Published August 23, 2017
Course evaluations help ensure that UB faculty and administrators deliver the highest quality education to students. The new UB Course Evaluations (UBCE) tool offers stronger access to data and a mix of new features for all members of the UB community.
The new UBCE, administered by UB’s Center for Educational Innovation (CEI), offers features like live monitoring of evaluation responses and notifying students of ongoing course evaluations.
In Spring 2017, UBCE began using Buffalo-based course evaluations provider SmartEvals. The new solution makes data more accessible for administrators and offers evaluation reports with detailed analysis. There are also manageable settings so evaluation reports can be viewed by administrators as well as instructors.
There are new features and benefits for everyone using the UBCE software:
The tool creates evaluation reports at the end of every semester, once grades are distributed. In addition to end-of-semester reports, the provider also offers mid-semester reports.
Thomas Slomka and Cathleen Morreale are both Program Evaluation & Student Learning Assessment Specialists with CEI.
"Mid-semester evaluations tend to be a little bit more formative, with faculty asking questions that can be acted on more immediately," Morreale said. "They’re usually shorter and, as opposed to having students reflect on the course as a whole, it gives them something that they can make changes on a little bit more immediately."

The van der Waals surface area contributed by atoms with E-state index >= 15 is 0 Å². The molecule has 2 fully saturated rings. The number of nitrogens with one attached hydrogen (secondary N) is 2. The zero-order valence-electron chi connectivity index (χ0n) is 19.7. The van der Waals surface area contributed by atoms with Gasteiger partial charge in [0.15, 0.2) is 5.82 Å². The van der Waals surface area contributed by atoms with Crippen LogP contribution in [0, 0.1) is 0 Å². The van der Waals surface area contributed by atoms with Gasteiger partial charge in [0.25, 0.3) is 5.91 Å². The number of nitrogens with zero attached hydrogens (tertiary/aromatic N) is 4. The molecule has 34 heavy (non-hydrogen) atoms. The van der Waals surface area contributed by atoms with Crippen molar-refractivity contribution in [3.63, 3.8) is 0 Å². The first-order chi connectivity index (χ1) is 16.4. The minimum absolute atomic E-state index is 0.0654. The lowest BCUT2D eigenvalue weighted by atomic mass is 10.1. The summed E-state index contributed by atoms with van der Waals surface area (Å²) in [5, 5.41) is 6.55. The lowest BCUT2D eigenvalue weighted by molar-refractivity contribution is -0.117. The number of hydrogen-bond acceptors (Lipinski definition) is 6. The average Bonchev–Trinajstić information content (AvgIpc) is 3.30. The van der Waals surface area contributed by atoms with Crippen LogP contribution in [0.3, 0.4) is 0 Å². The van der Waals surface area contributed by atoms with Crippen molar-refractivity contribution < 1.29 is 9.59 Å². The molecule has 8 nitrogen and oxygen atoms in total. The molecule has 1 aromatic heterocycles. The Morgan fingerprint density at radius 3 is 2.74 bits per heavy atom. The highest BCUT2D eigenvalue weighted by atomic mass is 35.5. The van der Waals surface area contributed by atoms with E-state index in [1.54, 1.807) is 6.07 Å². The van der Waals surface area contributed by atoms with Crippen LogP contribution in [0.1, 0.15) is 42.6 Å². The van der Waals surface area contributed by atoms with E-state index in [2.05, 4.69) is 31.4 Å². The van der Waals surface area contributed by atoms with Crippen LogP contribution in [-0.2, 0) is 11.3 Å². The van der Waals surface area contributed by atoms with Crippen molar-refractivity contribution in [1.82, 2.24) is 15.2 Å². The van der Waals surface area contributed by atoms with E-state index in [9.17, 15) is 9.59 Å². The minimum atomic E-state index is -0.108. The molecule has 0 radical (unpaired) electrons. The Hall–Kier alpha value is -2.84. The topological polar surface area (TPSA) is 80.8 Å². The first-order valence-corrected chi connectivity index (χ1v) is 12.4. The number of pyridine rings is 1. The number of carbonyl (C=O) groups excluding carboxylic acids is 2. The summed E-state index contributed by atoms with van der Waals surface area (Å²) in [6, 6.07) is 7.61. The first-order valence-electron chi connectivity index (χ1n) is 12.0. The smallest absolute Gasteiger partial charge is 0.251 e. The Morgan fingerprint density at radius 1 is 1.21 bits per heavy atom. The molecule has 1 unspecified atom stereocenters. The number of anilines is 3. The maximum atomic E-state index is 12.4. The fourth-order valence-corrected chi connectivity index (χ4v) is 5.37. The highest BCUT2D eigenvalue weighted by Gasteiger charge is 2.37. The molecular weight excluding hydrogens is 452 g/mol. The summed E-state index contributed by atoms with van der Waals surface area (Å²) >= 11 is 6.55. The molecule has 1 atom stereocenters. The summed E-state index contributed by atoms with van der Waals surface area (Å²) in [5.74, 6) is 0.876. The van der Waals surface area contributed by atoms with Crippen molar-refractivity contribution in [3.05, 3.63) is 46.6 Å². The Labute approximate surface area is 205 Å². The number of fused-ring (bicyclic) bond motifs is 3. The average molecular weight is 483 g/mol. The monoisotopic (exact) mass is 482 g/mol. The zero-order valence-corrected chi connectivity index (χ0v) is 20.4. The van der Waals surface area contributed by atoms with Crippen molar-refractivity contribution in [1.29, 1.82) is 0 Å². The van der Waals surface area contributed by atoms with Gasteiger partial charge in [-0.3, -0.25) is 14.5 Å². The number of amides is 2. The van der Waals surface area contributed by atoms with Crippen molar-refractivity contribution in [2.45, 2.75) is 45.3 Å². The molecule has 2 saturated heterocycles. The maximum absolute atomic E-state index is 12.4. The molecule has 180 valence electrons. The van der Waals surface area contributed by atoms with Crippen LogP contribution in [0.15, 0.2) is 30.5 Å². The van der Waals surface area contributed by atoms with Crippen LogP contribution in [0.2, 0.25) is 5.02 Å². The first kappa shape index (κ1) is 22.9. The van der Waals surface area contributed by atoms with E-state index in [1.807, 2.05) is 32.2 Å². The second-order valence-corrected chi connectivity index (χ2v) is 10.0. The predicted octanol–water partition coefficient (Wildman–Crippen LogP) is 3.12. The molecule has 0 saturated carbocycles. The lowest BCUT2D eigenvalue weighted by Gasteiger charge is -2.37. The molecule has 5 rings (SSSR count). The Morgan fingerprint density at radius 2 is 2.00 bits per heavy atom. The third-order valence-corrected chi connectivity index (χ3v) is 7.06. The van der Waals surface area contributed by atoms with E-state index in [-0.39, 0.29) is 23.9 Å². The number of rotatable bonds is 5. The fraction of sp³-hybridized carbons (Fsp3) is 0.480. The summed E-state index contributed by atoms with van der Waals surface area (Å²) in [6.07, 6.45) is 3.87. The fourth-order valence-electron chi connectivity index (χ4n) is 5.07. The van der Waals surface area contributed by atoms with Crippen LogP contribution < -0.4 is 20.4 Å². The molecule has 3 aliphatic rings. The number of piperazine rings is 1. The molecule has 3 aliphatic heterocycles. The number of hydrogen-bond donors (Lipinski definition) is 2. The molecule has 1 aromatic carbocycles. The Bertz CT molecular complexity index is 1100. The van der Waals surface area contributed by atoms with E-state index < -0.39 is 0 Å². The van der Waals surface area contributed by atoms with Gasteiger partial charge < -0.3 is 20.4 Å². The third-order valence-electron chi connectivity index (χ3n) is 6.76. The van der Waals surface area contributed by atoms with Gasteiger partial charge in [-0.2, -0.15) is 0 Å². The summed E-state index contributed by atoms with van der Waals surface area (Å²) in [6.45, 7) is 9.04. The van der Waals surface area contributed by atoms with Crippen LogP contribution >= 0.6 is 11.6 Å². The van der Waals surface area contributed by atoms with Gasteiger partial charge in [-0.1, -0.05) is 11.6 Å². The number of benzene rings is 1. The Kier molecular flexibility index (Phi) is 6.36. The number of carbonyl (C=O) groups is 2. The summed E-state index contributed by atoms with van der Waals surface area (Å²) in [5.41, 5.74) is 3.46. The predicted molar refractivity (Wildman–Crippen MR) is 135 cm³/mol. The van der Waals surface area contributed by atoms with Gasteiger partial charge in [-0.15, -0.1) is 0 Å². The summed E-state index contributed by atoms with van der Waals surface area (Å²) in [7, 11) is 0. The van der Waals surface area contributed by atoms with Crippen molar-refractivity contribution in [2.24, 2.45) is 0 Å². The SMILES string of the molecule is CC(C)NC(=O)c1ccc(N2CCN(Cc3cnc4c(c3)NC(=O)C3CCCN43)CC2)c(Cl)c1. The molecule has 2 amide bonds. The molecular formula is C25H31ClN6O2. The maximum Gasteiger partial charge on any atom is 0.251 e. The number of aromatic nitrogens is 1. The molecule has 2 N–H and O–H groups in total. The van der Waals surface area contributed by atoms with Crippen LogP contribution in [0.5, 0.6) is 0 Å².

For instructors, UBCE uses the myFocus tool to look at reports. Slomka said that the new provider allows faculty to set up improvement plans and provides feedback for other faculty members on how to achieve certain results.
"Say a faculty member gets higher results in one or two evaluation areas," Slomka said. "They might be asked to provide input on what they were doing in their course, what tools they were using or how they were teaching. Then another faculty member who scored lower on those same evaluation points might be able to see that feedback and would want to try that in their course."
UBCE also allows students to see evaluation data so they can make choices on courses they’re taking in the future.
Students are only able to view quantitative, rather than qualitative, responses, and data is always reported in aggregate. The aggregate of responses helps students stay anonymous as opposed to having individual responses made available.
"There are features to help protect anonymity for students submitting responses, and to provide better overall statistics for reporting," Slomka said. "For instance, a faculty member who only gets two or three responses, or fewer than five responses, won’t be able to see a report on their evaluations."
Aside from the core questions offered by UBCE, administrators and faculty can add custom questions to their evaluations based on the goals and programs within each of their units. Faculty members can add up to three open-ended or close-ended questions as well, to gauge the success of new class features, like a new textbook or a lab simulation.
If you’re having trouble using the tool, CEI lists frequently asked questions on their website and also offer workshops, along with one-on-one consultations.
For any questions or comments on UB Course Evaluations, you can discover more online, email the UBCE support team at firstname.lastname@example.org or call the Center for Educational Innovation at 716-645-7700.